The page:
Springback is an important issue for the application of advanced high-strength steels (AHSS) in the automobile industry. Various studies have shown that it is an effective way to predict springback by using path-dependent material models. The accuracy of these material models greatly depends on the experimental test methods as well as material parameters calibrated from these tests. The present cyclic sheet metal test methods, like uniaxial tension–compression test (TCT) and cyclic shear test (CST), are nonstandard and various. The material parameters calibrated from these tests vary greatly from one to another, which makes the usage of material parameters for the accurate prediction of springback more sophisticated even when the advanced material model is available in commercial software. The focus of this work is to compare the springback prediction accuracy by using the material parameters calibrated from tension–compression test or cyclic shear test, and to further clarify the usage of those material parameters in application. These two types of nonstandard cyclic tests are successfully carried out on a same test platform with different specimen geometries. One-element models with corresponding tension–compression or cyclic shear boundary conditions are built, respectively, to calibrate the parameters of the modified Yoshida–Uemori (YU) model for these two different tests. U-bending process is performed for springback prediction comparison. The results show, for dual phase steel (DP780), the work hardening stagnation is not evident by tension–compression tests at all the prestrain levels or by cyclic shear test at small prestrain γ = 0.20 but is significantly apparent by cyclic shear tests at large prestrain γ = 0.38, 0.52, 0.68, which seems to be a prestrain-dependent phenomenon. The material parameters calibrated from different types of cyclic sheet metal tests can vary greatly, but it gives slight differences of springback prediction for U-bending by utilizing either tension–compression test or cyclic shear test.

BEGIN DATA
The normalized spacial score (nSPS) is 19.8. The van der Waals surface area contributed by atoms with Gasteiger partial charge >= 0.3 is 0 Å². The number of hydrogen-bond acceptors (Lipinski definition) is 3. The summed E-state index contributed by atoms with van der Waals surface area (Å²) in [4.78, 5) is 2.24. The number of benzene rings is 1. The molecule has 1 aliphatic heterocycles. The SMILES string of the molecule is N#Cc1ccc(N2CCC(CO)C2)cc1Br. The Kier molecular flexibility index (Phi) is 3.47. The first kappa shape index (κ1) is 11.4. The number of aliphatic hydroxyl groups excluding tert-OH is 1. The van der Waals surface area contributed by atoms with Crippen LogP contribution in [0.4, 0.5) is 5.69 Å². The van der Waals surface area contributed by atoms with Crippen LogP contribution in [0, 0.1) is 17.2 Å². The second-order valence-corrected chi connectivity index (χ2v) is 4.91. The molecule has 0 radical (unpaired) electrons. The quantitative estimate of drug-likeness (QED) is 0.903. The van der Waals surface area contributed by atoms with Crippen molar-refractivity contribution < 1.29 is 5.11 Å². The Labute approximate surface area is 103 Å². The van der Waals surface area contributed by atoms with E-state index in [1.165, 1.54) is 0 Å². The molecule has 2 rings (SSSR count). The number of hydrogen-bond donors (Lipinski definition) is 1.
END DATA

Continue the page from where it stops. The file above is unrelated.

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References